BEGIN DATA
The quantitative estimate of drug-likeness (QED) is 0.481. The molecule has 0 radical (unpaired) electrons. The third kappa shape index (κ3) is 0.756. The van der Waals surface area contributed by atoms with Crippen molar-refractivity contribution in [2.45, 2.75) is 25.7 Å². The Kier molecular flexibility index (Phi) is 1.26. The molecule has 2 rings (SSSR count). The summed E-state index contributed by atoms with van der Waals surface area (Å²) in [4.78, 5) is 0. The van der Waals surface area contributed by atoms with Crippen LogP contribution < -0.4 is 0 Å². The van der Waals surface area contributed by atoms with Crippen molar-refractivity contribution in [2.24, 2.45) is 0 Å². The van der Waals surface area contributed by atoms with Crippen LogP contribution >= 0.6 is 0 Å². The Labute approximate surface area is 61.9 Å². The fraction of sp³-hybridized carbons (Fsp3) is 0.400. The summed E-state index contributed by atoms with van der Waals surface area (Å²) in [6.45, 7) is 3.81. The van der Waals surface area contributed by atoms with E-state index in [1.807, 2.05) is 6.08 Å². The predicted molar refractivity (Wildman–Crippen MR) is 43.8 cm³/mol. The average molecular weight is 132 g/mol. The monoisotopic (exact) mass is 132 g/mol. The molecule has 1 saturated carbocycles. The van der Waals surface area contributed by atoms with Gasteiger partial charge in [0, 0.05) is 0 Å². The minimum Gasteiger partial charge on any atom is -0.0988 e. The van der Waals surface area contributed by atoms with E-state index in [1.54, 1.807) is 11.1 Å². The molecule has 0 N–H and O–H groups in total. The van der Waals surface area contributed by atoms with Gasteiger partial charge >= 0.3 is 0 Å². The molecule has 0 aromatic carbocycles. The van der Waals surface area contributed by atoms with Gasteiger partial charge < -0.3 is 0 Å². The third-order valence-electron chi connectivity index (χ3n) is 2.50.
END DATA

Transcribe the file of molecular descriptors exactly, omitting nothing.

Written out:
The quantitative estimate of drug-likeness (QED) is 0.481. The molecule has 0 radical (unpaired) electrons. The third kappa shape index (κ3) is 0.756. The van der Waals surface area contributed by atoms with Crippen molar-refractivity contribution in [2.45, 2.75) is 25.7 Å². The Kier molecular flexibility index (Phi) is 1.26. The molecule has 2 rings (SSSR count). The summed E-state index contributed by atoms with van der Waals surface area (Å²) in [4.78, 5) is 0. The van der Waals surface area contributed by atoms with Crippen LogP contribution < -0.4 is 0 Å². The van der Waals surface area contributed by atoms with Crippen molar-refractivity contribution in [2.24, 2.45) is 0 Å². The van der Waals surface area contributed by atoms with Crippen LogP contribution >= 0.6 is 0 Å². The Labute approximate surface area is 61.9 Å². The fraction of sp³-hybridized carbons (Fsp3) is 0.400. The summed E-state index contributed by atoms with van der Waals surface area (Å²) in [6.45, 7) is 3.81. The van der Waals surface area contributed by atoms with E-state index in [1.807, 2.05) is 6.08 Å². The predicted molar refractivity (Wildman–Crippen MR) is 43.8 cm³/mol. The average molecular weight is 132 g/mol. The monoisotopic (exact) mass is 132 g/mol. The molecule has 1 saturated carbocycles. The van der Waals surface area contributed by atoms with Gasteiger partial charge in [0, 0.05) is 0 Å². The minimum Gasteiger partial charge on any atom is -0.0988 e. The van der Waals surface area contributed by atoms with E-state index in [1.54, 1.807) is 11.1 Å². The molecule has 0 N–H and O–H groups in total. The van der Waals surface area contributed by atoms with Gasteiger partial charge >= 0.3 is 0 Å². The molecule has 0 aromatic carbocycles. The van der Waals surface area contributed by atoms with Gasteiger partial charge < -0.3 is 0 Å². The third-order valence-electron chi connectivity index (χ3n) is 2.50.